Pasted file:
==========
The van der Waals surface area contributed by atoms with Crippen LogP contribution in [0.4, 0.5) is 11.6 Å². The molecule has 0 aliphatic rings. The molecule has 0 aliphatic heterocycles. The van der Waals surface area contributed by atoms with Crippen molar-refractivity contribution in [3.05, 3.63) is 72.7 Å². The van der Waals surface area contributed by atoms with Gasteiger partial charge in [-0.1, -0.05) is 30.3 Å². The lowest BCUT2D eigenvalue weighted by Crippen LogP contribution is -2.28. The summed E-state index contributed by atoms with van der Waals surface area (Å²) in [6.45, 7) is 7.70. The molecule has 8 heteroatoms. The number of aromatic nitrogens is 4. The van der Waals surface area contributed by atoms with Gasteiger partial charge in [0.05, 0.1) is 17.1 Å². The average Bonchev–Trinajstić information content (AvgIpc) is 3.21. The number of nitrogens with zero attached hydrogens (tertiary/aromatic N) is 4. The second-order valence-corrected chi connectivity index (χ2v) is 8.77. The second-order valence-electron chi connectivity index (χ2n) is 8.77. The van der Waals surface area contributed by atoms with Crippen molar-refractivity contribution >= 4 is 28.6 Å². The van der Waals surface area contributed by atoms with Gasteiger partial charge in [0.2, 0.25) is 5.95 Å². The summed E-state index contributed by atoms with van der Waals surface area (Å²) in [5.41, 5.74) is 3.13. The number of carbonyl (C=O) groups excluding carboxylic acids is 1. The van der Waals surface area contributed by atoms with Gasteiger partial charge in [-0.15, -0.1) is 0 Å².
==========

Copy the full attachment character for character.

The van der Waals surface area contributed by atoms with Crippen LogP contribution in [0.4, 0.5) is 11.6 Å². The molecule has 0 aliphatic rings. The molecule has 0 aliphatic heterocycles. The van der Waals surface area contributed by atoms with Crippen molar-refractivity contribution in [3.05, 3.63) is 72.7 Å². The van der Waals surface area contributed by atoms with Gasteiger partial charge in [-0.1, -0.05) is 30.3 Å². The lowest BCUT2D eigenvalue weighted by Crippen LogP contribution is -2.28. The summed E-state index contributed by atoms with van der Waals surface area (Å²) in [6.45, 7) is 7.70. The molecule has 8 heteroatoms. The number of aromatic nitrogens is 4. The van der Waals surface area contributed by atoms with Gasteiger partial charge in [0.05, 0.1) is 17.1 Å². The average Bonchev–Trinajstić information content (AvgIpc) is 3.21. The number of nitrogens with zero attached hydrogens (tertiary/aromatic N) is 4. The second-order valence-corrected chi connectivity index (χ2v) is 8.77. The second-order valence-electron chi connectivity index (χ2n) is 8.77. The van der Waals surface area contributed by atoms with Crippen molar-refractivity contribution >= 4 is 28.6 Å². The van der Waals surface area contributed by atoms with Gasteiger partial charge in [0.2, 0.25) is 5.95 Å². The summed E-state index contributed by atoms with van der Waals surface area (Å²) in [5.41, 5.74) is 3.13. The number of carbonyl (C=O) groups excluding carboxylic acids is 1. The van der Waals surface area contributed by atoms with Gasteiger partial charge in [-0.15, -0.1) is 0 Å².